Why I’m Seriously Considering Not Having Anymore Kids — And Maybe You Shouldn’t Either.
Two words: 7 billion. That’s the number of humans our little world supports as of about 10:48 a.m. Pacific Standard Time today. You may remember 6 billion. We hit that in 1999. You may feel like you’re special, like your children are special, but we are each just one of billions of human animals on planet Earth. For example, when I was born in 1971, I became person number 3,793,257,443, according to the BBC’s package on this milestone. That right: in my 40 years on this planet, the world’s population has nearly doubled.
There are simply too many of us. Quality of life is suffering. Quality of life for other life forms and the natural resources upon which we depend for healthy life are suffering.
The United States is relatively lightly populated, but even so, in my lifetime, I’ve seen sprawl eat up orchards and farmland, creeks and forests. When I was a child we ran around in natural places near our homes, learning about both independence and consequences. Today many American children barely play outside. In places like India and China, with populations of about 1.2 billion and 1.3 billion, respectively, it can feel like you’re never alone. Across the world, people are fighting over limited resources, especially water.
People say we need to change the way we live, that the Earth can’t support 2 billion or 3 billion people who consume like Americans. And that’s true. Part of our problem is certainly lack of urban planning, a disposable mentality,meat as a central part of our diet.
The BBC authors wrote: “It is estimated that your group of the richest countries consumes double the resources used by the rest of the world. The U.N. estimates that if current population and consumption trends continue, by the 2030s we will need the equivalent of two Earths to support us.”
When American biologist Paul Ehrlich wrote the The Population Bomb in 1968, he projected widespread death and famine by the ’70s. That didn’t happen, thanks in large part to the “green revolution” in agriculture that allowed us to temporarily increase our output.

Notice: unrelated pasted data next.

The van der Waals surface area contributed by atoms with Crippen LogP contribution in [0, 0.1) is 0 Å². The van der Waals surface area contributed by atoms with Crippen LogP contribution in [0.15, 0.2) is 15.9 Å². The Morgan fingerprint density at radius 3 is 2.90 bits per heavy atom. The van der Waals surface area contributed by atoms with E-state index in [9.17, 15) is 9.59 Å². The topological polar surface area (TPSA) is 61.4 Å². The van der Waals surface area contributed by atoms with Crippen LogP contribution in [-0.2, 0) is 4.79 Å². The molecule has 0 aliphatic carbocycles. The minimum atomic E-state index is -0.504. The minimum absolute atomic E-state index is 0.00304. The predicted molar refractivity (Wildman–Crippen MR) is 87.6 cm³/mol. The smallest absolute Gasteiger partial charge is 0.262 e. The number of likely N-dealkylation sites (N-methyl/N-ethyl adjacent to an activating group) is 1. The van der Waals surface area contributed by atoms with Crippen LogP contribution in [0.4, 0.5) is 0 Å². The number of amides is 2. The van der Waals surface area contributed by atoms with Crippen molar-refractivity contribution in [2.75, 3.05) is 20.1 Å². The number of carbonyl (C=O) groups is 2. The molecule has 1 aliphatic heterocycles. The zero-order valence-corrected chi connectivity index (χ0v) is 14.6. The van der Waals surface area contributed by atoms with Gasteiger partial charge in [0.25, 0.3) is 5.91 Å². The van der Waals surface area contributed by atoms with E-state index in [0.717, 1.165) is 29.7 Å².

People say that human ingenuity will continue to save the day, as we figure out better ways to do the things we’re doing. It might help for a while, but there is no escaping the fact that we are biological animals and that our habitat has a carrying capacity. Resources are, ultimately, finite. When we go beyond that capacity, there are negative consequences.
Many animals stop breeding when they surpass the carrying capacity of their habitat, or when they sense that conditions are not beneficial to successfully raise their young, such as a monster drought. There is growing evidence that increasing infertility is linked to chemical and air pollution. The habitat is not conducive to successfully raising human young.
Part of human ingenuity, part of adaptation to a changing world, part of learning to do things better is to stop or greatly reduce breeding.
I’m not having kids because I can’t in good conscience contribute to the rapid diminishment of our world. If I were to have kids, their quality of life would be less than mine, and I don’t want to condemn them to that. Surprisingly, I’ve been told that I’m selfish, unwilling to share my life with a child. Look at it this way: I’m leaving more resources for your child.
Of course, talk of not having children is heresy in many circles because reproducing is a biological imperative and many people feel driven to do so. Fine. Have one. Two is the replacement number for you and your spouse, so having just one will get us on the path toward fewer people. If you want a sibling for your child, adopt.
Talk of curbing our population got a bad rap in the ’70s when India conducted forced sterilizations of some poor men and China instituted its mandatory one child policy. But there has been a lot of evidence since that giving a woman access to health care and education will result in her controlling her fertility. Indeed, birth rates are declining in many developed countries.
Giving women options can go a long way toward reducing our global population and leaving more resources for each person. But we also need to be honest and open about the topic of overpopulation and what to do about it. For decades it has been a kind of “third rail” that inspires vitriol when mentioned. Both culturally and politically, we need to not stigmatize and penalize people who have made choices like mine, but instead applaud and reward them.
Some thought-provoking coverage of the 7 billion milestone:
The Atlantic, a photo essay